Author: Sandra Kilhof
15 Aug 2014
In early June, the ECB took the unprecedented step of imposing a negative interest rate on banks for their deposits. The move is a first for any major institutional bank and will, in effect, charge lenders to park money with it. Having only been tested in smaller economies, the next few months could prove a crucial test of this daring monetary policy.
The ECB cut the rate on its deposit facility for banks from zero percent to minus 0.10 percent. It came as part of a series of measures to combat the eurozone’s increasingly low and growth-stunting inflation, and to boost the region’s stuttering economic recovery.
With weak economic recovery in Europe and growing concerns over high unemployment, such drastic measures were certainly necessary
By slashing interest rates and bringing them into unchartered negative territory, ECB President Mario Draghi is hoping to force banks into lending again and thereby see an inflow of funds to businesses and households. This, again, could boost spending, create jobs and better the overall European economy.
Negative rates have only been applied in very few cases, albeit with some effect, in Sweden and Denmark. With high interest rates typically a sign of a strong economy, the theory is that negative interest rates can turn around a situation of financial or economic stress. With weak economic recovery in Europe and growing concerns over high unemployment, such drastic measures were certainly necessary.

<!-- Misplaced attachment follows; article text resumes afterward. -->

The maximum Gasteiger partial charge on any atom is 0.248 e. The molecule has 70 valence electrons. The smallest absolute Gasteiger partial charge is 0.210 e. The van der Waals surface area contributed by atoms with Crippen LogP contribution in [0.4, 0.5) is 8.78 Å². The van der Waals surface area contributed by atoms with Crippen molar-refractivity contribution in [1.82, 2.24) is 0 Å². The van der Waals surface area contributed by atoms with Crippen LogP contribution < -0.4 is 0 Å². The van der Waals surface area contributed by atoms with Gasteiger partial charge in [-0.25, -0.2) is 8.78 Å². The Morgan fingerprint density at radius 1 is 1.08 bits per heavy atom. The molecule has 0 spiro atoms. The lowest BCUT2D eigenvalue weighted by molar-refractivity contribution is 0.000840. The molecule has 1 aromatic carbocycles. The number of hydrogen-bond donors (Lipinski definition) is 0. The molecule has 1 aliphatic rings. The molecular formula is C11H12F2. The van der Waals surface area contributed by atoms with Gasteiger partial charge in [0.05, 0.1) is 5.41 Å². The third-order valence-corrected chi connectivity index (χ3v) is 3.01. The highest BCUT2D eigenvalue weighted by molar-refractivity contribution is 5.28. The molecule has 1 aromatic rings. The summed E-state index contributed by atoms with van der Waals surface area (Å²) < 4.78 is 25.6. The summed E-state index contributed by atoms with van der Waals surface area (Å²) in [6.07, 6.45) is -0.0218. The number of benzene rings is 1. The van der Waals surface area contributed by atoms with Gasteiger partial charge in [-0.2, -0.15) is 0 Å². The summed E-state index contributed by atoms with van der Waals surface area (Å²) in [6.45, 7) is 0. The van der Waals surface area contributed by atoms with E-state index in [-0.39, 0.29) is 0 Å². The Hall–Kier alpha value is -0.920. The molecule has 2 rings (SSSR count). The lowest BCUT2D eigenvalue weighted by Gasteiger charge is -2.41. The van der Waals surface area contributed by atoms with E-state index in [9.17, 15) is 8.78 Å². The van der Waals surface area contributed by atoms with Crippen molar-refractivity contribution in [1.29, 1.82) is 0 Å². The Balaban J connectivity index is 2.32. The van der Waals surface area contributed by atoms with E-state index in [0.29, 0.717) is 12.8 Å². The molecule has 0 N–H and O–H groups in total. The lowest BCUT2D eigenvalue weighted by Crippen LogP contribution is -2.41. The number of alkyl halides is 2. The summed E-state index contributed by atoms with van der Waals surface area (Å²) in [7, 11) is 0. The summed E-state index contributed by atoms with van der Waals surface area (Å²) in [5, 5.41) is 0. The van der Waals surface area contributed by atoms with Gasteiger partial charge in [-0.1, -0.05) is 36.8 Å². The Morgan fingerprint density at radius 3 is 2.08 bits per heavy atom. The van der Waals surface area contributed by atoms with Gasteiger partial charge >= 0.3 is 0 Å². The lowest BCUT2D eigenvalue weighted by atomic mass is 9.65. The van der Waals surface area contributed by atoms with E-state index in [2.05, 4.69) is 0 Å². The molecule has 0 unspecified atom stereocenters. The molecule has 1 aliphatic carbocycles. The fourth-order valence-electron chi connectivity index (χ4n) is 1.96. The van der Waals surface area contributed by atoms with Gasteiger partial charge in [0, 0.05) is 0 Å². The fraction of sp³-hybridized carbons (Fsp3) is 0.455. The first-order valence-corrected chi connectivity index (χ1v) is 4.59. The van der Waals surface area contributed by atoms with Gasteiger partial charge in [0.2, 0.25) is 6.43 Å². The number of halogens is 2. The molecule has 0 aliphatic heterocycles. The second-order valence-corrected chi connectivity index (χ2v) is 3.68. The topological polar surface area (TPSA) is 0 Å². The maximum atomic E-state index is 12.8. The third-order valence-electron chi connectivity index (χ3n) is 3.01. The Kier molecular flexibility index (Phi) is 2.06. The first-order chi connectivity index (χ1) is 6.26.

As European banks are continuously declining loans to the private sector, the negative rate might encourage banks to lend more. The potential downfall is that such rates impose a cost on banks, which might affect their profitability. Janet Yellen, Chair of the Board of Governors of the Federal Reserve System, has even said the closer the deposit rate is to zero, the bigger the risk of disruption to the money markets.
There’s therefore a risk that the policy might do more harm than good. In Denmark, for instance, commercial banks didn’t pass on the negative rates to depositors for fear of losing customers. But when banks absorb the costs themselves, it diminishes the profit margin between their lending and deposit rates, and might make them even less willing to lend.
There’s no guarantee a negative deposit rate will change growth estimates to the extent that the ECB wishes. Nordea analysts said in a recent market outlook that they “consider the economic effect to be too small, and would not change our forecast of a slow, uneven and fragile Euro-area recovery with GDP growth attaining one percent in 2014 and 1.5 percent in 2015”. Nevertheless, other analysts said the ECB move could turn sentiment in the current post-crisis environment.
In truth, the impact of negative interest rates is uncertain. Proceeding with this move underlines the ECB’s concern and the need for drastic measures to turn around the European economy.
With negative rates, Draghi has done everything short of quantitative easing to boost the eurozone. This is good news for the financial markets, but no one knows what the negative interest rates will do. It sounds attractive in theory, but it could have unpredictable and unintended consequences. Only time will tell whether the outcome of negative rates will in fact be positive.